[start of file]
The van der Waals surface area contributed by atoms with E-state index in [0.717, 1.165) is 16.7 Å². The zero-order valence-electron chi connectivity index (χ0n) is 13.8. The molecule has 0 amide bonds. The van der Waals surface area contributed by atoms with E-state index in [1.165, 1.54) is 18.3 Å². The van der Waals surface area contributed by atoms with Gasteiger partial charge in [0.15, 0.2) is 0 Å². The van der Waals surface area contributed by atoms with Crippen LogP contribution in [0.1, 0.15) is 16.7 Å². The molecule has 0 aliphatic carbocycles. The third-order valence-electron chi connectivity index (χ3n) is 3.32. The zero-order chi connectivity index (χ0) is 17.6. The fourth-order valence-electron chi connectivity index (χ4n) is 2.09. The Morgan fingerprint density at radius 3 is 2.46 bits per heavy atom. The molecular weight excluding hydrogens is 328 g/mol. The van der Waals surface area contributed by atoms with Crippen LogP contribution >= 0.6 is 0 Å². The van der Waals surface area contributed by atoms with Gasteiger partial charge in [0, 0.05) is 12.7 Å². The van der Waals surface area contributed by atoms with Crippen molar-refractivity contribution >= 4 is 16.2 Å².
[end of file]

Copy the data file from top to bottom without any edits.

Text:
The van der Waals surface area contributed by atoms with E-state index in [0.717, 1.165) is 16.7 Å². The zero-order valence-electron chi connectivity index (χ0n) is 13.8. The molecule has 0 amide bonds. The van der Waals surface area contributed by atoms with E-state index in [1.165, 1.54) is 18.3 Å². The van der Waals surface area contributed by atoms with Gasteiger partial charge in [0.15, 0.2) is 0 Å². The van der Waals surface area contributed by atoms with Crippen LogP contribution in [0.1, 0.15) is 16.7 Å². The molecule has 0 aliphatic carbocycles. The third-order valence-electron chi connectivity index (χ3n) is 3.32. The zero-order chi connectivity index (χ0) is 17.6. The fourth-order valence-electron chi connectivity index (χ4n) is 2.09. The Morgan fingerprint density at radius 3 is 2.46 bits per heavy atom. The molecular weight excluding hydrogens is 328 g/mol. The van der Waals surface area contributed by atoms with Crippen LogP contribution >= 0.6 is 0 Å². The van der Waals surface area contributed by atoms with Gasteiger partial charge in [0, 0.05) is 12.7 Å². The van der Waals surface area contributed by atoms with Crippen molar-refractivity contribution >= 4 is 16.2 Å².